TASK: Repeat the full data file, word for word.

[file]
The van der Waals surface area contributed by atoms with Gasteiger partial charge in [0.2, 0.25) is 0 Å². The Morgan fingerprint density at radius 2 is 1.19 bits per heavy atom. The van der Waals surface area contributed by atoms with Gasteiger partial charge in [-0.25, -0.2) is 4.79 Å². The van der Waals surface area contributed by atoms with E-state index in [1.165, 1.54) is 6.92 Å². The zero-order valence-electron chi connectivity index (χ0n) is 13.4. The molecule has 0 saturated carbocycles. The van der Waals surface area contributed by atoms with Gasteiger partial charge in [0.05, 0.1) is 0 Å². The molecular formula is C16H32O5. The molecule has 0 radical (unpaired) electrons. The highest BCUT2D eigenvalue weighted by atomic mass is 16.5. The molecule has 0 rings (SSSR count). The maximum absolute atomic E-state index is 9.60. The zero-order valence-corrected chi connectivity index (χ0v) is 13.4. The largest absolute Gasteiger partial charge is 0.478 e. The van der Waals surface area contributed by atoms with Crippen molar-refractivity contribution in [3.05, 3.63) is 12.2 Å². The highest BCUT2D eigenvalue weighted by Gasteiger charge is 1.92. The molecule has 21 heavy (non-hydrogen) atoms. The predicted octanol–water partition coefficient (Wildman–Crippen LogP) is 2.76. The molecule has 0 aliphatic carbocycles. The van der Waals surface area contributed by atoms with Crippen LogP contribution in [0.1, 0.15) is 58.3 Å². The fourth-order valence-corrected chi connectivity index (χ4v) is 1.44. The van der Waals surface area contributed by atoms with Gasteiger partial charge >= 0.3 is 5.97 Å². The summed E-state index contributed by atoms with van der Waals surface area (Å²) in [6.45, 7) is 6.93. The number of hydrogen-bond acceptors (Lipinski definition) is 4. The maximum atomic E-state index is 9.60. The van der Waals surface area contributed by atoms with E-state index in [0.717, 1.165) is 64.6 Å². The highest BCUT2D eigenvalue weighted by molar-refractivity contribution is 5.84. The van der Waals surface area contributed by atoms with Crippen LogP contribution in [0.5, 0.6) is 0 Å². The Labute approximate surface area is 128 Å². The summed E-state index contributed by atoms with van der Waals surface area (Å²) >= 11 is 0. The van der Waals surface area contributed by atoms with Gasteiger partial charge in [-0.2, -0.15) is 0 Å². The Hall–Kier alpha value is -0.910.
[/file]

The van der Waals surface area contributed by atoms with Gasteiger partial charge in [0.2, 0.25) is 0 Å². The Morgan fingerprint density at radius 2 is 1.19 bits per heavy atom. The van der Waals surface area contributed by atoms with Gasteiger partial charge in [-0.25, -0.2) is 4.79 Å². The van der Waals surface area contributed by atoms with E-state index in [1.165, 1.54) is 6.92 Å². The zero-order valence-electron chi connectivity index (χ0n) is 13.4. The molecule has 0 saturated carbocycles. The van der Waals surface area contributed by atoms with Gasteiger partial charge in [0.05, 0.1) is 0 Å². The molecular formula is C16H32O5. The molecule has 0 radical (unpaired) electrons. The highest BCUT2D eigenvalue weighted by atomic mass is 16.5. The molecule has 0 rings (SSSR count). The maximum absolute atomic E-state index is 9.60. The zero-order valence-corrected chi connectivity index (χ0v) is 13.4. The largest absolute Gasteiger partial charge is 0.478 e. The van der Waals surface area contributed by atoms with Crippen molar-refractivity contribution in [3.05, 3.63) is 12.2 Å². The highest BCUT2D eigenvalue weighted by Gasteiger charge is 1.92. The molecule has 21 heavy (non-hydrogen) atoms. The predicted octanol–water partition coefficient (Wildman–Crippen LogP) is 2.76. The molecule has 0 aliphatic carbocycles. The van der Waals surface area contributed by atoms with Crippen LogP contribution in [0.1, 0.15) is 58.3 Å². The fourth-order valence-corrected chi connectivity index (χ4v) is 1.44. The van der Waals surface area contributed by atoms with Gasteiger partial charge >= 0.3 is 5.97 Å². The summed E-state index contributed by atoms with van der Waals surface area (Å²) in [6.45, 7) is 6.93. The number of hydrogen-bond acceptors (Lipinski definition) is 4. The maximum atomic E-state index is 9.60. The van der Waals surface area contributed by atoms with E-state index in [0.717, 1.165) is 64.6 Å². The highest BCUT2D eigenvalue weighted by molar-refractivity contribution is 5.84. The van der Waals surface area contributed by atoms with Crippen LogP contribution in [0.5, 0.6) is 0 Å². The Labute approximate surface area is 128 Å². The summed E-state index contributed by atoms with van der Waals surface area (Å²) >= 11 is 0. The van der Waals surface area contributed by atoms with Gasteiger partial charge in [-0.2, -0.15) is 0 Å². The Hall–Kier alpha value is -0.910.